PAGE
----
The report by the King's Fund Institute led by Sir Donald Acheson, the Government's former Chief Medical Officer, calls on ministers to launch an Aids-style assault on the issue.
In his first domestic intervention since retiring from the post in 1991, Sir Donald said a standing Royal Commission, modelled on the lines of the Royal Commission on Environment Pollution, should be created to provide standing advice on how to reduce health inequalities.
Speaking at the launch of an Institute report recommending specific policies, Sir Donald said that mortality between the social classes had been widening since at least the 1920s but against the background of a general overall fall in death rates.
Following two recent studies in the North of England and Scotland, however, "it looks as if something new happened in the 1980s among the very poor - mortality stopped going down and began to go up".
That finding, said Ken Judge, the King's Fund director, was "a striking and alarming new feature". Although further research was needed to confirm the trend, the dramatic widening in inequality in Britain in the 1980s made it likely that the two were linked. "Social divisions have accelerated at a rate not matched for such a sustained period by any other rich industrialised country," the report said.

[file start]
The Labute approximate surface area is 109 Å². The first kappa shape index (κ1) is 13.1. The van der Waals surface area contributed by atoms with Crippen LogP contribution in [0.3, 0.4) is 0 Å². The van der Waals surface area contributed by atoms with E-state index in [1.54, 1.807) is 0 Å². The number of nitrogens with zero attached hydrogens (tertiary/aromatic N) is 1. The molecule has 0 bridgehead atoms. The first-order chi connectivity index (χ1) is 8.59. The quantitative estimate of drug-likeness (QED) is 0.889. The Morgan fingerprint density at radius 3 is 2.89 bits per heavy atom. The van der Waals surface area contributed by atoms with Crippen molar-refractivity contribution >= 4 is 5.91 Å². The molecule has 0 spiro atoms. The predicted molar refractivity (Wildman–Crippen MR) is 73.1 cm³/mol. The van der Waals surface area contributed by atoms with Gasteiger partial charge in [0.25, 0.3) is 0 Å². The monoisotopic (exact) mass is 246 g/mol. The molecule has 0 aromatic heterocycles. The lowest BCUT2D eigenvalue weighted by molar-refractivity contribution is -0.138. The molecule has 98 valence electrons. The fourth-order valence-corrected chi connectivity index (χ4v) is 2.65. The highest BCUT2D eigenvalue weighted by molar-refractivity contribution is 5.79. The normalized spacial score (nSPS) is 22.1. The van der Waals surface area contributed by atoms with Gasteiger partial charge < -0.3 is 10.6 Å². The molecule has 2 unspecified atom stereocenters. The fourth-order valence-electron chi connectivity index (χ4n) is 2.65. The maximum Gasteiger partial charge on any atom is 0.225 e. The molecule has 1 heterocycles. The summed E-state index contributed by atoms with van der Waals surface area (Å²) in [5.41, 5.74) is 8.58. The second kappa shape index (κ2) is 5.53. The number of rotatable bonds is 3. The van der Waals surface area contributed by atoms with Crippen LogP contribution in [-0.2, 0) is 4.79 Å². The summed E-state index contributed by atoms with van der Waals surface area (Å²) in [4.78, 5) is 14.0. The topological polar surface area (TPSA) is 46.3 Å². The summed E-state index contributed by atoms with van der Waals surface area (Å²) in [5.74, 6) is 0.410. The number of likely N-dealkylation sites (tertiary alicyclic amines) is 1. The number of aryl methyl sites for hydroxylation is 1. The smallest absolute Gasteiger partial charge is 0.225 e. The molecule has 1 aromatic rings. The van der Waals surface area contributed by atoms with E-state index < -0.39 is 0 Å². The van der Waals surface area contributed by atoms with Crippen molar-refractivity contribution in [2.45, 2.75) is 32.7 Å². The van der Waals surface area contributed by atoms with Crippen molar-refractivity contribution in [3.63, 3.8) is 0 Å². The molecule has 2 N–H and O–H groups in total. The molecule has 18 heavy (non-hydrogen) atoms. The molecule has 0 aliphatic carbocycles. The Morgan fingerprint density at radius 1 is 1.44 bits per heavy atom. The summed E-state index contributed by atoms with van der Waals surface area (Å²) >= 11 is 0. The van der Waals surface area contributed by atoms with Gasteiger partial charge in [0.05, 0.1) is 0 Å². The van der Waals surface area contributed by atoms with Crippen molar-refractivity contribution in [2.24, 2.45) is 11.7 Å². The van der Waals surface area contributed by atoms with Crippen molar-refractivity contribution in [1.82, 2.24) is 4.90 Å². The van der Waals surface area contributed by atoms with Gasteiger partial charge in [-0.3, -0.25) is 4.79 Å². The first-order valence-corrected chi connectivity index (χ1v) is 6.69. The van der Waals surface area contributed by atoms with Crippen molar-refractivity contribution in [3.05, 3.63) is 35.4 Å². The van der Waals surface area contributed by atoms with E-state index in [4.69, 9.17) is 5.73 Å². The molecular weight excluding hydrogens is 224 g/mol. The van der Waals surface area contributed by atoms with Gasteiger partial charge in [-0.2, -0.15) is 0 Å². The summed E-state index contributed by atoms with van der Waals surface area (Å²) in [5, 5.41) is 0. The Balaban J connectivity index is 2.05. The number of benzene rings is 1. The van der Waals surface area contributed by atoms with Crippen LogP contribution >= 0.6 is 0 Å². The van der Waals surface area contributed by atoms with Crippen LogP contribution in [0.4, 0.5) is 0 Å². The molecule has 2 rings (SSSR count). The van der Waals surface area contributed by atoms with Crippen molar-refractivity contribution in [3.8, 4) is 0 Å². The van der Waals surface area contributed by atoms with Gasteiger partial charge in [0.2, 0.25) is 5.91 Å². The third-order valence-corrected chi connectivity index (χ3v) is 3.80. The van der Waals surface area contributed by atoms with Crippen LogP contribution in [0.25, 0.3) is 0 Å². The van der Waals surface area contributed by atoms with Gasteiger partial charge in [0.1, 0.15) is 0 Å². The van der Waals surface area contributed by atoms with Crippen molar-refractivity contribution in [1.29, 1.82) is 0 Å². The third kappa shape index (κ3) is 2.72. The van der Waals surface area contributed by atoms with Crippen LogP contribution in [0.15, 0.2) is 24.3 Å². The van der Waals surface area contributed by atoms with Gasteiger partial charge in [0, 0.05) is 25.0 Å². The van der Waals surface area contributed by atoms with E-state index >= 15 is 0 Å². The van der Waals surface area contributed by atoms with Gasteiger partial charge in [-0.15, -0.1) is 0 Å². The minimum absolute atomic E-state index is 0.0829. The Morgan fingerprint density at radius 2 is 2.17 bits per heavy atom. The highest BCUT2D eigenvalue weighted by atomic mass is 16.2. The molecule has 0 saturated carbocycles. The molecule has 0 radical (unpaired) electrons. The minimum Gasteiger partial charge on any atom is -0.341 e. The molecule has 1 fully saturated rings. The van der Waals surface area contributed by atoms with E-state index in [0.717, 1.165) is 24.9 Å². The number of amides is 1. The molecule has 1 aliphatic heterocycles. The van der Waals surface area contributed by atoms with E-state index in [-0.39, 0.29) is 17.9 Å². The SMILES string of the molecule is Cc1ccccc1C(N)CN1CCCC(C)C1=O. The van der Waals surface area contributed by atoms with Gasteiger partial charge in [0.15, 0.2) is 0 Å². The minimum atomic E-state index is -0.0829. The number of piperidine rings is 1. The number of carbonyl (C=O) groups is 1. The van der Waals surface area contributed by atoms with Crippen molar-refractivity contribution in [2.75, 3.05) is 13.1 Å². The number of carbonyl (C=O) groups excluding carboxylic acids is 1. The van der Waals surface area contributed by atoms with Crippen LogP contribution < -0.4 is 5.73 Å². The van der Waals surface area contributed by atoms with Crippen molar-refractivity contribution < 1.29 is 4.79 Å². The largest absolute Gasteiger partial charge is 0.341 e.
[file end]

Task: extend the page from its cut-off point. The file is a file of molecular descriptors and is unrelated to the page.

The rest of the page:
The institute said more help was needed for the poorest through both tax and benefits - notably by boosting the rates paid for children in families on means-tested income support and family credit. Grants should replace social fund loans, and the threat of disconnection for heating, light and water should be lifted.
Tobacco advertising should be banned and tobacco taxes raised, linked to the anti-poverty strategy.
Improvements to the worst housing and new low-rent housing were urgently needed, along with a new benefit to help low-income families with mortgages. That package could be paid for by phasing out the remainder of mortgage interest tax relief while transferring public housing to local housing companies which could raise private capital.
Improvements to benefits would be funded by increasing national insurance contributions for those earning above £22,800, restricting all the main tax allowances to 20 per cent, raising higher rate tax and reversing the shift from direct to indirect taxes.
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